Accordingly, what is needed in the art is a system and methodology for programming PICs and assembling PCBAs without the drawbacks associated with the off-line programming and in-circuit programming techniques.

SUMMARY OF THE INVENTION
Briefly, the invention provides in-line programming techniques for programming and testing any combination of devices and patterns. The techniques of the present invention are useful for programming a variety of types of programmable integrated circuit devices (PICs), including, for example, flash memories, EEPROMs, microcontrollers, PLDs, PALs, FPGAs, and the like. According to the invention, in-line programming (ILP) system programs and tests PICs and performs the assembly of printed circuit board assemblies (PCBAs). Printed circuit boards enter and leave the ILP system on a conveyor system. PICs are loaded into the ILP system, and the ILP system automatically programs and tests the PICs and places them onto the PCBs as the PCBs arrive on the conveyor.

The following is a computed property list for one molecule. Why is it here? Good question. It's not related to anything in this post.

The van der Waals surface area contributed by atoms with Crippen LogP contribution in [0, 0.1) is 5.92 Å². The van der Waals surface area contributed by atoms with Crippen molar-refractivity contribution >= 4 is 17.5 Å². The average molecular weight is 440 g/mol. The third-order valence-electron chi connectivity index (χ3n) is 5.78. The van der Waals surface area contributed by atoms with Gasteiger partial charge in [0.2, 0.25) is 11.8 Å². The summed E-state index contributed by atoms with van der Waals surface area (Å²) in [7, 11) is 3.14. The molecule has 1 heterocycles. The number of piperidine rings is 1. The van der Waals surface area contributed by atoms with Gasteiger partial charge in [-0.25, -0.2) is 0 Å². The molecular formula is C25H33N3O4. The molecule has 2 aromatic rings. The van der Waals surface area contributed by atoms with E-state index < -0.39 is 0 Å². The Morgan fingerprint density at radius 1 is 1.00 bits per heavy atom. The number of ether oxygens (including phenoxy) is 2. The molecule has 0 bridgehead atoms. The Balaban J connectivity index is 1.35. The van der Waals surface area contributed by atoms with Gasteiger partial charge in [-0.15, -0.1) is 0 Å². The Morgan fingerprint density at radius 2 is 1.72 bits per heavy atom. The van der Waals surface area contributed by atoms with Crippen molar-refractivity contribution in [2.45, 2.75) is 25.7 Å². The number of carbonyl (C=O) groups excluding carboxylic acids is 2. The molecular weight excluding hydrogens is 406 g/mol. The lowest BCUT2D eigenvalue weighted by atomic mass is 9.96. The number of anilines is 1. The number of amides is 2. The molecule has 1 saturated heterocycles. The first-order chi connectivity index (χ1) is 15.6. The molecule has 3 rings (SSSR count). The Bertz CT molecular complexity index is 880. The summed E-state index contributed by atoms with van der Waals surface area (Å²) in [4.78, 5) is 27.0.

The present invention addresses all of the above problems (e.g., costs, complications, and delays) by performing the programming and testing operations with the same piece of equipment that performs the assembly operation. Using the techniques of the present invention, PICs are programmed on demand so the need for an inventory of programmed PICs is eliminated, and changes to the program pattern may be incorporated immediately without waste. Any PICs that fail to program are rejected by the ILP system so that bad PICs are never placed onto a PCBA. Because the PCBA does not have to be designed to accommodate an in-circuit programming technique, the PCBA designer is unconstrained in the choice of PICs. The ILP system generally programs PICs faster than PICs can be programmed using the in-circuit programming methodology. The ILP system is also able to program a number of devices simultaneously, allowing a PCBA assembly line to produce PCBAs at a faster pace than that at which a single PIC can be programmed. Thus, an assembly line incorporating an ILP system may be smaller and produce PCBAs faster, with higher quality and less expense than an assembly line incorporating an in-circuit programming system. Further, the use of an ILP system in an assembly line allows for PCBAs to be produced less expensively than in an assembly line incorporating programmed PICs from an off-line programming system.